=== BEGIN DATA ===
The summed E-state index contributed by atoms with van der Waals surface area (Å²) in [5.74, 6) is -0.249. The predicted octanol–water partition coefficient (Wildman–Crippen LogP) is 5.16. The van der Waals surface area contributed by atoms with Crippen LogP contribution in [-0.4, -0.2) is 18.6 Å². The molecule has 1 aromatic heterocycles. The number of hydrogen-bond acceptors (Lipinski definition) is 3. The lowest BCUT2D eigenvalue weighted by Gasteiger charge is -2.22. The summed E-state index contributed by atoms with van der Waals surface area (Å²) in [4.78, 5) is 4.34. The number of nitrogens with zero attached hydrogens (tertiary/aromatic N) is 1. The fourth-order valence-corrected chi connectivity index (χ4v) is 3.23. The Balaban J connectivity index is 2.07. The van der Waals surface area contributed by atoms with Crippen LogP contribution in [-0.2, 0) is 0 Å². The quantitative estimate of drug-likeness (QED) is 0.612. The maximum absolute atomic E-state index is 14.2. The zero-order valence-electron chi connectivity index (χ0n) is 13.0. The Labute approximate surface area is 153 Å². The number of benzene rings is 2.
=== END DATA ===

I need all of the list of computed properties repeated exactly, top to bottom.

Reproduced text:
The summed E-state index contributed by atoms with van der Waals surface area (Å²) in [5.74, 6) is -0.249. The predicted octanol–water partition coefficient (Wildman–Crippen LogP) is 5.16. The van der Waals surface area contributed by atoms with Crippen LogP contribution in [-0.4, -0.2) is 18.6 Å². The molecule has 1 aromatic heterocycles. The number of hydrogen-bond acceptors (Lipinski definition) is 3. The lowest BCUT2D eigenvalue weighted by Gasteiger charge is -2.22. The summed E-state index contributed by atoms with van der Waals surface area (Å²) in [4.78, 5) is 4.34. The number of nitrogens with zero attached hydrogens (tertiary/aromatic N) is 1. The fourth-order valence-corrected chi connectivity index (χ4v) is 3.23. The Balaban J connectivity index is 2.07. The van der Waals surface area contributed by atoms with Crippen LogP contribution in [-0.2, 0) is 0 Å². The quantitative estimate of drug-likeness (QED) is 0.612. The maximum absolute atomic E-state index is 14.2. The zero-order valence-electron chi connectivity index (χ0n) is 13.0. The Labute approximate surface area is 153 Å². The number of benzene rings is 2.